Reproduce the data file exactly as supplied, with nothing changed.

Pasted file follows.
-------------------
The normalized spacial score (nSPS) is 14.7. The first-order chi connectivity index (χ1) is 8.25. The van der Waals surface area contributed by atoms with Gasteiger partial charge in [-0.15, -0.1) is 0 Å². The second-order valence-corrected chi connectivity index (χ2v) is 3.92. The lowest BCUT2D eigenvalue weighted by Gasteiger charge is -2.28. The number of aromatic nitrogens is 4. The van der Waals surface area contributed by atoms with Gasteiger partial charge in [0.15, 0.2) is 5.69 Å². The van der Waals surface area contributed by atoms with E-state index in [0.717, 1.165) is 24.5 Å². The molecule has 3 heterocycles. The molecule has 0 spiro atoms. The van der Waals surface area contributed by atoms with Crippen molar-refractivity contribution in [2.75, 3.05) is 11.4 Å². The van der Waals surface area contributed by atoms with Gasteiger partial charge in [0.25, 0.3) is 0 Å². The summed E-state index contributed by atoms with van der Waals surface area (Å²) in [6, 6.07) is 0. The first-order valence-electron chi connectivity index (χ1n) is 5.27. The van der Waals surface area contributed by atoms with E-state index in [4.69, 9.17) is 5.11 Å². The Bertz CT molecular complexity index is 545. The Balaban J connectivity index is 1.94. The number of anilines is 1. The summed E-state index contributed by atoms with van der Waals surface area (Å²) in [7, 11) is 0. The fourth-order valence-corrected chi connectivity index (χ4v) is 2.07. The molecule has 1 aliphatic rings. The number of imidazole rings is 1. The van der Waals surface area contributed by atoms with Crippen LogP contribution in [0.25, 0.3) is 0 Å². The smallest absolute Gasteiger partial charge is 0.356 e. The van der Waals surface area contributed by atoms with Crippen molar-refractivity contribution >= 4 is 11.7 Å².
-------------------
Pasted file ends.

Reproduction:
The normalized spacial score (nSPS) is 14.7. The first-order chi connectivity index (χ1) is 8.25. The van der Waals surface area contributed by atoms with Gasteiger partial charge in [-0.15, -0.1) is 0 Å². The second-order valence-corrected chi connectivity index (χ2v) is 3.92. The lowest BCUT2D eigenvalue weighted by Gasteiger charge is -2.28. The number of aromatic nitrogens is 4. The van der Waals surface area contributed by atoms with Gasteiger partial charge in [0.15, 0.2) is 5.69 Å². The van der Waals surface area contributed by atoms with E-state index in [0.717, 1.165) is 24.5 Å². The molecule has 3 heterocycles. The molecule has 0 spiro atoms. The van der Waals surface area contributed by atoms with Crippen molar-refractivity contribution in [2.75, 3.05) is 11.4 Å². The van der Waals surface area contributed by atoms with Gasteiger partial charge in [0.25, 0.3) is 0 Å². The summed E-state index contributed by atoms with van der Waals surface area (Å²) in [6, 6.07) is 0. The first-order valence-electron chi connectivity index (χ1n) is 5.27. The van der Waals surface area contributed by atoms with E-state index in [4.69, 9.17) is 5.11 Å². The Bertz CT molecular complexity index is 545. The Balaban J connectivity index is 1.94. The number of anilines is 1. The summed E-state index contributed by atoms with van der Waals surface area (Å²) in [7, 11) is 0. The fourth-order valence-corrected chi connectivity index (χ4v) is 2.07. The molecule has 1 aliphatic rings. The number of imidazole rings is 1. The van der Waals surface area contributed by atoms with Crippen LogP contribution in [0.25, 0.3) is 0 Å². The smallest absolute Gasteiger partial charge is 0.356 e. The van der Waals surface area contributed by atoms with Crippen molar-refractivity contribution >= 4 is 11.7 Å².